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Tale of One World: Welcome to Corporate Information Society Day

On Thursday I attended the "Tale of Two Worlds" event at the UN for "World Information Society Day". The event was billed as addressing the "Digital Divide" and was subtitled "Keeping Pace with a Moving Target". The military sounding subtitle was a bit incongruous with the peace themed utopian 50's modernist architecture of the meeting room and the whole UN complex. It is in keeping, I guess, with the current "War Against Terror" that the UN entrance has been taken over by a huge security tent where everyone is submitted to intense searches. As the woman in front of me said, "This is worse than the airlines." Well, the UN has certainly been one of the victims of the violence, so I understand their caution.

The meeting was held in the ECOSOC Chamber.There was not much participation by any of the Civil Society types that made an important presence at the World Summits on the Information Society in Geneva and Tunis.
At this meeting, the VP of Nokia was a keynote. His theme was that cell phones can save the world. Most of speakers were from tel-coms (Nex-tel, Microcast, Telefonica, CITEL, POphoneBox, etc). There was a live feed from Claudia Benassini Feliz from Monterrey Mexico. She and Heather Hudson from USF were the only women and only non-corporate, non-gov presenters. However their mantra was very much private "partnerships" forever. Basically the corporations were present want to promote UN funding to set up corporate training and telecenters using their products.This is the power point presentation of Randolf Saint-Leger, CFO of POphoneBox Communications.One of the questions from the floor was about the rights of disabled people to have access to all levels of participation. These were the flags that lined the hall outside the General Assembly room. I wanted to take a picture of the flags outside, but by the time the session was over, the flag poles lining the UN entrance were empty. Do you ever wonder how they hang those national flags every day in front of the UN? I noticed that each flagpole has a little box attached at the bottom which contains the flag that goes on that pole. Each box is supposed to be locked, but many of the locks are broken and you can see the flags peeping out.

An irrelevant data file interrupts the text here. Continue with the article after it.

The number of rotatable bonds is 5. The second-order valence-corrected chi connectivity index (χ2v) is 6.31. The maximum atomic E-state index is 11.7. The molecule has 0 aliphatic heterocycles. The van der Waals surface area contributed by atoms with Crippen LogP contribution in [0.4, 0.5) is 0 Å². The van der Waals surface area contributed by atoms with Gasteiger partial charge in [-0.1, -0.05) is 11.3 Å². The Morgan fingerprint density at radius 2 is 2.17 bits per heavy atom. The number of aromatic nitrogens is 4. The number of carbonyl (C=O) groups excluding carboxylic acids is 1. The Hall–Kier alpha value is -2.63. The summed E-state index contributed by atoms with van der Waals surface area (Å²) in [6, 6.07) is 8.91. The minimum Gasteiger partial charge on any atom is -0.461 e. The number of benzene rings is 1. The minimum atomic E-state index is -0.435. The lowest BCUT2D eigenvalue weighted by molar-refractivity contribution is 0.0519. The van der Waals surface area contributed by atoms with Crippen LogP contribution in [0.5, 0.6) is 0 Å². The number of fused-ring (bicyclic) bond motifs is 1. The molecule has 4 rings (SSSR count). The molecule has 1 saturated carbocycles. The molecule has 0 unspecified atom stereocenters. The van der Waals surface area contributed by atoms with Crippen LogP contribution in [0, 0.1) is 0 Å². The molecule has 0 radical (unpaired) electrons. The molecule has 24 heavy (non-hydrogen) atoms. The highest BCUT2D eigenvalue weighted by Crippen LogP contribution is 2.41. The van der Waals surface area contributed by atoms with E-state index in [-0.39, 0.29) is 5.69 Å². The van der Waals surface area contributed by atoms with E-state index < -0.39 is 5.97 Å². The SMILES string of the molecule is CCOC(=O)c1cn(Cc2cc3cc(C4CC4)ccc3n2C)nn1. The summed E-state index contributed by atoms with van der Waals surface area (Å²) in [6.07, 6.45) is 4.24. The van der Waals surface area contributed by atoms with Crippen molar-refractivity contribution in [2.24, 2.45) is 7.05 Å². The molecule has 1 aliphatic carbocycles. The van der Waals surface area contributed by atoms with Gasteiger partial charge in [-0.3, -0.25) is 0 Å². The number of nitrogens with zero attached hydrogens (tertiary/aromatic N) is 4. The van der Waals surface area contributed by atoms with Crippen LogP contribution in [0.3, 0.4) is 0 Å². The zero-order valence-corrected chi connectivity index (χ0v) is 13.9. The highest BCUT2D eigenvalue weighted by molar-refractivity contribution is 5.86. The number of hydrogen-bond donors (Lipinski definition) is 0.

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Wednesday, May 16, 2007

Save Access!!

On May 12, The Santuary for Independent Media in Troy held a day-long media event. A backdrop was made as a workshop in the morning with Eric and many many hands. George Stoney lead a workshop about the history of cable access and why we need to get involved with recent attempts to defeat local franchising. For more information, go to www.saveaccess.orgGeorge Stoney and Red Burns founded the Alternate Media Center at NYU in the 1970s and sent their students out to help local communities negotiate community channels as cable was developing across the US.There was good representation from Ithaca. Many people from around New York are concerned about state telcom policies. To find out more about the struggle against the telcoms, go to for a wonderful discussion about why PEG (public, government and public access) is important. Nick Johnson, former FCC commissioner who was instrumental in initiating access in the 1970s is one of the panelists. If you care about access, don't miss this discussion! It is unfortunate that Free Press, the media reform organization has not made local franchising one of their priorities.